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Punters now make it a 63% chance that the UK will leave the EU on March 29th next year

June 22nd, 2018


Betdata.io

The big unknown now is the Leave campaign funding investigation

As can be seen from the chart the Brexit “will it happen on time” market has seen a fair bit of turbulence since the start of the year with YES now a 67% chance.

The recent bumps have been cause by the progress of the exit bill through both houses of parliament.

At the moment the one thing that we know about that could cause movement is the Electoral Commission investigation into the leave campaign spending and whether or not what was done was lawful.

We should know the outcome in the next few weeks and there are signs that the Commission could rule that it wasn’t. If that happens then expect it to trigger off huge legal battles by those arguing that this undermines the democratic legitimacy of the referendum. In that situation this market will move.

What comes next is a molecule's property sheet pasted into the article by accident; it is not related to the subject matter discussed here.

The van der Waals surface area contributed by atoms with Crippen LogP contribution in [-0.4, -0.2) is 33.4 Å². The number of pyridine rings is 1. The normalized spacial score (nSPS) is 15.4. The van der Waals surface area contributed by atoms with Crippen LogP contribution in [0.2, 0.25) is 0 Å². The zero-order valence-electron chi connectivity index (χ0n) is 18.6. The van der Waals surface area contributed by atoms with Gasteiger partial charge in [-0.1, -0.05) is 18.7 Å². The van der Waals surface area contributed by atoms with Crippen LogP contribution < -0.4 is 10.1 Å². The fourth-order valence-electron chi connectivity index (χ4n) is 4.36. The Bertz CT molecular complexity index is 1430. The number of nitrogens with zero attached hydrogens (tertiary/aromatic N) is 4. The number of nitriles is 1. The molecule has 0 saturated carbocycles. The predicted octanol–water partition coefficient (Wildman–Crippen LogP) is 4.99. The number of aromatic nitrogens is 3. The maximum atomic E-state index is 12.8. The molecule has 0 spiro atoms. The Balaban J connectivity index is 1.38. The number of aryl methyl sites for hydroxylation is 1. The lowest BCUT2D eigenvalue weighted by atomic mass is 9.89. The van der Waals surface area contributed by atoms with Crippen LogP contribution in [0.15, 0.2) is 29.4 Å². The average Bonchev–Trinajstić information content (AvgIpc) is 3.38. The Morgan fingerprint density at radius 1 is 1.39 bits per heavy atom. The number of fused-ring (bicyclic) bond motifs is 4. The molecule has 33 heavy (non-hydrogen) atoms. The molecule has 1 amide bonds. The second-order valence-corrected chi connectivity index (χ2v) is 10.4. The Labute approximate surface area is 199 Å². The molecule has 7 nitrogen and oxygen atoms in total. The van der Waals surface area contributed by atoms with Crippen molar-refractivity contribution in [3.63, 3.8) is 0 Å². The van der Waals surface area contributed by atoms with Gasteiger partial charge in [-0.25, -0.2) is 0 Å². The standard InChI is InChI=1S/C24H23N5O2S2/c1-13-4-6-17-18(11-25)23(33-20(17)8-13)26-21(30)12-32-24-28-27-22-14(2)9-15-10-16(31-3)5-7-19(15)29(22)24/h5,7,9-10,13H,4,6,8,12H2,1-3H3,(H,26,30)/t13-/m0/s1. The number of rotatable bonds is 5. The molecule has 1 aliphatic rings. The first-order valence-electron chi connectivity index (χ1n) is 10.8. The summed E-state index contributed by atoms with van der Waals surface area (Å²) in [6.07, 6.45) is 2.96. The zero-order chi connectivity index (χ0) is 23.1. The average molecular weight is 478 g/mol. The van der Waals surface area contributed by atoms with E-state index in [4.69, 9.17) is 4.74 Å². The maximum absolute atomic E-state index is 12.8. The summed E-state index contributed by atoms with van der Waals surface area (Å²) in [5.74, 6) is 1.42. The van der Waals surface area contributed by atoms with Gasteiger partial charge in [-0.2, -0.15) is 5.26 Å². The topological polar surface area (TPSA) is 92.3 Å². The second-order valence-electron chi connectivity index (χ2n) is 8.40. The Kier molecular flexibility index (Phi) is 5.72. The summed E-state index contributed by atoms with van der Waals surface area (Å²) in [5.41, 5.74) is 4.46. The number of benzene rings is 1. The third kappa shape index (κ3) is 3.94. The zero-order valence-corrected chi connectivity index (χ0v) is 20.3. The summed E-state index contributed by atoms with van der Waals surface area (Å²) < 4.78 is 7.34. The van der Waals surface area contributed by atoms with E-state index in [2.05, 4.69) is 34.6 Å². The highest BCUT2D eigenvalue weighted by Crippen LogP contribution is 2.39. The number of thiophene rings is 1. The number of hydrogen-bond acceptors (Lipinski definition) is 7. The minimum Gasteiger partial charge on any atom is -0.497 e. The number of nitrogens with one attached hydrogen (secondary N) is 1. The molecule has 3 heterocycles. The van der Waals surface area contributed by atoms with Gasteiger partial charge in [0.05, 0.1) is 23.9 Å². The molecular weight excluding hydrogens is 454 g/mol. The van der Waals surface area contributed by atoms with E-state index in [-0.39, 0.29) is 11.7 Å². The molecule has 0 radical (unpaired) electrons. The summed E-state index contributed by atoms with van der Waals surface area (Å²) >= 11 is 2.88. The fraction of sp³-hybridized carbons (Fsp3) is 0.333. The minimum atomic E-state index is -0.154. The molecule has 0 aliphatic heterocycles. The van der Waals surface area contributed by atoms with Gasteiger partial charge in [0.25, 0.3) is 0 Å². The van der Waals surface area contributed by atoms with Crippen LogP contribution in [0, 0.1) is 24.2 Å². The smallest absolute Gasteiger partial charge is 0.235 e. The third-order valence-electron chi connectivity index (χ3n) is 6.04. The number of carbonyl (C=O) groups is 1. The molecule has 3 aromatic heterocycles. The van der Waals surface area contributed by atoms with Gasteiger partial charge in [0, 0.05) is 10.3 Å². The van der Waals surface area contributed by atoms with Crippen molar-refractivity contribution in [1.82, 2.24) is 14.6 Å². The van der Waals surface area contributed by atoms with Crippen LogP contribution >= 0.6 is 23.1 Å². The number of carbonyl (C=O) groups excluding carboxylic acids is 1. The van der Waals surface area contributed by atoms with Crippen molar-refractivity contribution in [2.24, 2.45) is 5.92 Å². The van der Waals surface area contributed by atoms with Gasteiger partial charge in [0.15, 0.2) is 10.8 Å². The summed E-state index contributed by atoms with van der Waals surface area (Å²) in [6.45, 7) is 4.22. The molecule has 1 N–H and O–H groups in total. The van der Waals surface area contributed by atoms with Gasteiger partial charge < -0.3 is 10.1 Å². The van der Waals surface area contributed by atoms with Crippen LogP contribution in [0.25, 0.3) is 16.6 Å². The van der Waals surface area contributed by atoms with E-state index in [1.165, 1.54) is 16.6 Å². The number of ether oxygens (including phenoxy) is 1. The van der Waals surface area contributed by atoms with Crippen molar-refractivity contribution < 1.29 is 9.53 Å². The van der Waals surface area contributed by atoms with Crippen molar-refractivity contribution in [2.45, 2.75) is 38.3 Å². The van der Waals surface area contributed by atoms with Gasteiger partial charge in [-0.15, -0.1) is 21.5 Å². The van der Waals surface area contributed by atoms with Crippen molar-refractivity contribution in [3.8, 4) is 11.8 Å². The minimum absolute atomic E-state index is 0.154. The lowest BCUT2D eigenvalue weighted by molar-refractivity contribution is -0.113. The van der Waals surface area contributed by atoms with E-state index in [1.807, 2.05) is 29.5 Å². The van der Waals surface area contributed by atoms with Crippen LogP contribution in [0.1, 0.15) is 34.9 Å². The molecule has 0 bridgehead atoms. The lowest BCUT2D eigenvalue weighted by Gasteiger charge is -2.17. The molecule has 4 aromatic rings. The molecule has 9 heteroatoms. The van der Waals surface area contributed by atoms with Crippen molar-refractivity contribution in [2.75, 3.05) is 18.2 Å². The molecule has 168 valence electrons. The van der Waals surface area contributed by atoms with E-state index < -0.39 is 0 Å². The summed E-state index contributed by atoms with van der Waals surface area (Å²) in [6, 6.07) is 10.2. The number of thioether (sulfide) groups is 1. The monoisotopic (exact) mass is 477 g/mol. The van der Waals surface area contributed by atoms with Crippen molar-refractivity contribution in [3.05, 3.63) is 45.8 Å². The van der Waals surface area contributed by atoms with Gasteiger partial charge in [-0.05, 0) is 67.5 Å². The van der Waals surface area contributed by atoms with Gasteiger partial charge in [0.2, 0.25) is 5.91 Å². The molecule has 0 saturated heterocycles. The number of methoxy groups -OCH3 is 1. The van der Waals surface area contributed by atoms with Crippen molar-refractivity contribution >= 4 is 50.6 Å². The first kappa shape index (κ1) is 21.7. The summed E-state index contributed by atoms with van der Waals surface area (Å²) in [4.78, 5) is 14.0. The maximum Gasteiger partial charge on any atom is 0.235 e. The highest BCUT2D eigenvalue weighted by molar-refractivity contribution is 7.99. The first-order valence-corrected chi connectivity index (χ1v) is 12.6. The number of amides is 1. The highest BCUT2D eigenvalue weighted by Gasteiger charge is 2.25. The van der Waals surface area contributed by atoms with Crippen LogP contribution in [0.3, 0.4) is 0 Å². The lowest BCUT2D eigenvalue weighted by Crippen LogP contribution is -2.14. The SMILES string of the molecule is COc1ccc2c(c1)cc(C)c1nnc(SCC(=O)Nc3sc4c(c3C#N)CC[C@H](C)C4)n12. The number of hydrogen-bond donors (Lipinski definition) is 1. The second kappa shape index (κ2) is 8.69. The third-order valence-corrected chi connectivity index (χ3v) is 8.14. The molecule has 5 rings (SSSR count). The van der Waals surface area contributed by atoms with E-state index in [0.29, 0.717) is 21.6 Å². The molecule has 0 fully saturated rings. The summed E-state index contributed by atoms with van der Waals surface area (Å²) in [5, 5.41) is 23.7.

• Note: I’m off to my niece’s wedding and this will be my last post today
  • Mike Smithson




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    Survation Brexit anniversary poll has REMAIN 5% ahead

    June 22nd, 2018


    Chart – Survation

    By 48% to 25% those polled want a referendum on the final deal

    Tomorrow’s the second anniversary of the Brexit referendum and expect a number of polls seeking to gauge opinion now.

    First out is Survation for Good Morning Britain which finds that if the referendum was rerun today the UK would remain in the EU, for the first time since March with Survation.